We test with activated caches and NCQ (Native Command Queueing) because they're also activated under daily use. But the data size tested is always at least twice the amount of the memory. In this there will be no intereference.

    We noticed that the measuring error is constantly within 2%. Therefore we mention it only here.

    Additionally we evaluate the S.M.A.R.T. data to assess if there are already errors.

    The following table give you a brief overview to which points we turn our centre of attention.

    Test Observations
       
    Sequential Read/Write Tests
    • Are the values within the specifications?
    • Which influence has the block size?
    • Which influence has the filesystems block size?
    Random Read/Write Tests
    • How severe is the influence on the theoretically possible (sequential) datarate?
    • Which influence has the block size?
    • Which influence has the block size on the filesystem?
       


    iozone3

    iozone3 is a benchmark suit for storage solutions which natively runs under Linux.

    Therefore we are testing the throughput with different block sizes using the following commands:

    KByte/s

    • iozone -Rb test4k.xls -i0 -i1 -i2 -+n -r 4k -s4g -t32
    • iozone -Rb test16k.xls -i0 -i1 -i2 -+n -r 16k -s4g -t32
    • iozone -Rb test32k.xls -i0 -i1 -i2 -+n -r 32k -s4g -t32
    • iozone -Rb test64k.xls -i0 -i1 -i2 -+n -r 64k -s4g -t32
    • iozone -Rb test128k.xls -i0 -i1 -i2 -+n -r 128k -s4g -t32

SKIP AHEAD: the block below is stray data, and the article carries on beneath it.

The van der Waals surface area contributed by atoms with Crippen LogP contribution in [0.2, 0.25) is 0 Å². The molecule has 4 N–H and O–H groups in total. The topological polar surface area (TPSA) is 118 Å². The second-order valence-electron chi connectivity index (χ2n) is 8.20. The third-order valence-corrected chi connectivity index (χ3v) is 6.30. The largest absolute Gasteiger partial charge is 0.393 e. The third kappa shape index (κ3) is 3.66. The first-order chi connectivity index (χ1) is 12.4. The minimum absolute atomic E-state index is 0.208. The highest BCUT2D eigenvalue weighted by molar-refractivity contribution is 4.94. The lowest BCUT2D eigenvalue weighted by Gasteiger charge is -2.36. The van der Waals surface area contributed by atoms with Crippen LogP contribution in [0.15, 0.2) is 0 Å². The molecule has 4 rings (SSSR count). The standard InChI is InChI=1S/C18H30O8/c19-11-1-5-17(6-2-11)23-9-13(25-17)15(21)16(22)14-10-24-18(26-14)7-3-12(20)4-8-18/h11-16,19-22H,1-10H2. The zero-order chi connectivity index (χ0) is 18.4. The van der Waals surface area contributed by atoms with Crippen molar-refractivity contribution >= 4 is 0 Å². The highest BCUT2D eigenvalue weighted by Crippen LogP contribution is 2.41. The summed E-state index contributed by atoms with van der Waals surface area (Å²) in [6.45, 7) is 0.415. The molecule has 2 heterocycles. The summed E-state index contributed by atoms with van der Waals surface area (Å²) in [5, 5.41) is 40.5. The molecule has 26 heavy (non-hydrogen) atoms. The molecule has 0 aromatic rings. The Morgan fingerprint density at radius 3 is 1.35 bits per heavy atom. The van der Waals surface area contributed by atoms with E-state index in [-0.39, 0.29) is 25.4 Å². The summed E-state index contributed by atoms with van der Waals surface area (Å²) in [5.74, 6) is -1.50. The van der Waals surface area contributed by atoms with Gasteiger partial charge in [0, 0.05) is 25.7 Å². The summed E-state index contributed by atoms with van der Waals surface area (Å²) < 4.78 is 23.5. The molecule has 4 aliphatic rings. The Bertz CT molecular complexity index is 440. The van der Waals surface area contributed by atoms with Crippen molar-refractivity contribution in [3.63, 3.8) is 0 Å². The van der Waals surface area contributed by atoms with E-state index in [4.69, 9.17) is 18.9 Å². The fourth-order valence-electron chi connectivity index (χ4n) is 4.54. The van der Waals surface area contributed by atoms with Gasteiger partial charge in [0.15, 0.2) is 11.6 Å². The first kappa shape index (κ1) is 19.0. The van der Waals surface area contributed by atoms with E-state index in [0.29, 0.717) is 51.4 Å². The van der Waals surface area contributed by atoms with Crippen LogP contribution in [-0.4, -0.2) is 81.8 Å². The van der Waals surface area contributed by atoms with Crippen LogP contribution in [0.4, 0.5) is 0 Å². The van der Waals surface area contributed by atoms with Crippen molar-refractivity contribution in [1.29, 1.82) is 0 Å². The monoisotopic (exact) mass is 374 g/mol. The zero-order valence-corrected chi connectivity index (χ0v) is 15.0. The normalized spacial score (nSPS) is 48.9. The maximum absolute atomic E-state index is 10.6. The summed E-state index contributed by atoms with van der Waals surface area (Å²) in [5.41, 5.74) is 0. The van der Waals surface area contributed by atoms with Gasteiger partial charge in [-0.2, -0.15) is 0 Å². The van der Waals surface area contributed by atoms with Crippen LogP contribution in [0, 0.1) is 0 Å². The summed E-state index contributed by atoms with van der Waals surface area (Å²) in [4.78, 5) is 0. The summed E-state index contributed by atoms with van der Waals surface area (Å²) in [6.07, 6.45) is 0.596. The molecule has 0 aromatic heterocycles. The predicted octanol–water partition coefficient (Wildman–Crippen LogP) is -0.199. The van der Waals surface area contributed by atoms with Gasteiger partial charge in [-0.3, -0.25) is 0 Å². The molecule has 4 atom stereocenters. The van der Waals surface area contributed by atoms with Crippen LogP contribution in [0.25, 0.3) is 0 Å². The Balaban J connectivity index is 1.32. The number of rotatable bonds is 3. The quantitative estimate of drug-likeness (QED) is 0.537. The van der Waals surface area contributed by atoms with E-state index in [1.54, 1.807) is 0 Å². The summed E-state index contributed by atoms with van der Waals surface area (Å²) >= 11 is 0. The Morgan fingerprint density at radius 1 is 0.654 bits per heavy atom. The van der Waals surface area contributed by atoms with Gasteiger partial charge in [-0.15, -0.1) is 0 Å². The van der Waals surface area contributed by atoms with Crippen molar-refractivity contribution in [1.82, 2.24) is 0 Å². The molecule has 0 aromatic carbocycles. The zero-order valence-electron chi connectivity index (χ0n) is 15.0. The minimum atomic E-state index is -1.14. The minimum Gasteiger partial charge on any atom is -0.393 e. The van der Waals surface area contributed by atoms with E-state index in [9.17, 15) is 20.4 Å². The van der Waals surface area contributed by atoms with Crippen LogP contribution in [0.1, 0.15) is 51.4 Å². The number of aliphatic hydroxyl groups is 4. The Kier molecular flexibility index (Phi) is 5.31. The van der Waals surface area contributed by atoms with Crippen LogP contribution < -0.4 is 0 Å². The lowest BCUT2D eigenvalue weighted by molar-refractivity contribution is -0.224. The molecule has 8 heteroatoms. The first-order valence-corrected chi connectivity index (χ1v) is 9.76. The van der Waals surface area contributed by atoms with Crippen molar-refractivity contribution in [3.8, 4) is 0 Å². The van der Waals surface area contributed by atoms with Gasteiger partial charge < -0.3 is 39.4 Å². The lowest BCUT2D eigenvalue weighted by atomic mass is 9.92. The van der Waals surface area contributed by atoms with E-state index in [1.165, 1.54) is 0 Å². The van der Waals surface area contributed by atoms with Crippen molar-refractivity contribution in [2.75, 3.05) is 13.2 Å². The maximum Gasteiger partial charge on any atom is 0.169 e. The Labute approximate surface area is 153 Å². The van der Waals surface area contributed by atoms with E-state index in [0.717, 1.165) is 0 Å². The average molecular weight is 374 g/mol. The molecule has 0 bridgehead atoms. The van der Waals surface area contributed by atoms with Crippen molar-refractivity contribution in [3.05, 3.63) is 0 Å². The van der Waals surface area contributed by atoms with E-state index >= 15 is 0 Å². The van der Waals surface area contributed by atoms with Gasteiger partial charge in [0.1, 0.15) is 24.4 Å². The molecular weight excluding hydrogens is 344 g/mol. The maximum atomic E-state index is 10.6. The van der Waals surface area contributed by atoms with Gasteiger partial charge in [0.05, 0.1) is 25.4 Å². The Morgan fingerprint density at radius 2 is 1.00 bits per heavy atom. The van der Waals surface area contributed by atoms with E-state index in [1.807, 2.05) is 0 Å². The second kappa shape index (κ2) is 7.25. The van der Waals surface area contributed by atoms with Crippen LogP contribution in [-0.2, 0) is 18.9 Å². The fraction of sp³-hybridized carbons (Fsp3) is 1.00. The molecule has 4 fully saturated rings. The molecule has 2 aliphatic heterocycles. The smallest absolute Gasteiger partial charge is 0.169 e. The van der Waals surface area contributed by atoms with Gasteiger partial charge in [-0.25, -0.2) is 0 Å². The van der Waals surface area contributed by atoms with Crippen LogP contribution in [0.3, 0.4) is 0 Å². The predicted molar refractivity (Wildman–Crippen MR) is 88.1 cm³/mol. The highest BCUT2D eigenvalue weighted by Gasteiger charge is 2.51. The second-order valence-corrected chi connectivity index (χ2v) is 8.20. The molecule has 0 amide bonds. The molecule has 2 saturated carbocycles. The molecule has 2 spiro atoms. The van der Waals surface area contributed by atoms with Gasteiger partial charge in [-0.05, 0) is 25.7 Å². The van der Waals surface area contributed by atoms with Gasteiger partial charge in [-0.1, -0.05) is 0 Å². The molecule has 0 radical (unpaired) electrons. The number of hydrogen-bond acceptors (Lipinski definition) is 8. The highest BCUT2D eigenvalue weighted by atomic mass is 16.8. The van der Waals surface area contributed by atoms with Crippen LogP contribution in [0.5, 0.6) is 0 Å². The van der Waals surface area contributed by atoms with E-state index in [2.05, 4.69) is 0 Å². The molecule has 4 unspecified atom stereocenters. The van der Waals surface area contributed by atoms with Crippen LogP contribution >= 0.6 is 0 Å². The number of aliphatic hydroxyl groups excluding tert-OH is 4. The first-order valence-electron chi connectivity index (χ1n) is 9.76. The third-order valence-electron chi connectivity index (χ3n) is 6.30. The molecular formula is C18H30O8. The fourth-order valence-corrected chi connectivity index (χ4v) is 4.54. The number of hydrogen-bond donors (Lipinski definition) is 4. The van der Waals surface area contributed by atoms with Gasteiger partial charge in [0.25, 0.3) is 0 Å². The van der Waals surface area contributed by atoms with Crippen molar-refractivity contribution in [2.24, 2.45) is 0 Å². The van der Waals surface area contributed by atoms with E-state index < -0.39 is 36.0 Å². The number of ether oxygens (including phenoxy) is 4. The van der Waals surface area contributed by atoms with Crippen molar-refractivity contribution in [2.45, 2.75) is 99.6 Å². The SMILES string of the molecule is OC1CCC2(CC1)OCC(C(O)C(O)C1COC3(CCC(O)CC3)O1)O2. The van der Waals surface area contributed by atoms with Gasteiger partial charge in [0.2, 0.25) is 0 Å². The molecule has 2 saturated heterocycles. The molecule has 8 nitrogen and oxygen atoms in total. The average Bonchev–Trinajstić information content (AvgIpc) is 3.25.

• iozone -Rb test256k.xls -i0 -i1 -i2 -+n -r 256k -s4g -t32

    iops

    • iozone -Rb test4ko.xls -i0 -i1 -i2 -+n -r 4k -s4g -t32 -O
    • iozone -Rb test16ko.xls -i0 -i1 -i2 -+n -r 16k -s4g -t32 -O
    • iozone -Rb test32ko.xls -i0 -i1 -i2 -+n -r 32k -s4g -t32 -O
    • iozone -Rb test64ko.xls -i0 -i1 -i2 -+n -r 64k -s4g -t32 -O
    • iozone -Rb test96ko.xls -i0 -i1 -i2 -+n -r 96k -s4g -t32 -O
    • iozone -Rb test128ko.xls -i0 -i1 -i2 -+n -r 128k -s4g -t32 -O

     

    Why do we test different block sizes?

    It is important to reproduce scenarios of daily usage. Certain parameters need to be variable during the test to make a statement about the product. In our test the parameters are the different block sizes. It defines the size in KBytes which is written/read on the drive during a transaction.

    With this method one can test the reading and writing of either small and big files. In a normal personal computer environment you usually don't find many files smaller than 16 KByte. The relative amount of small files is much bigger on a mail or database server. Therefore tests with small block sizes are of interest for database-based applications.

    In bigger RAID arrays the hard disk cache is usually disabled and the RAID-Controller takes over the job of caching. Exactly in such setups hard drives need to be very fast when reading or writing small amounts of data. Sequential throughput isn't interesting in this case.



    Page 1 - How do we test? Page 6 - Sequential write ops
    Page 2 - Sequential write KByte/s Page 7 - Sequential read ops
    Page 3 - Sequential read KByte/s Page 8 - Random write ops
    Page 4 - Random write KByte/s Page 9 - Random read ops
    Page 5 - Random read KByte/s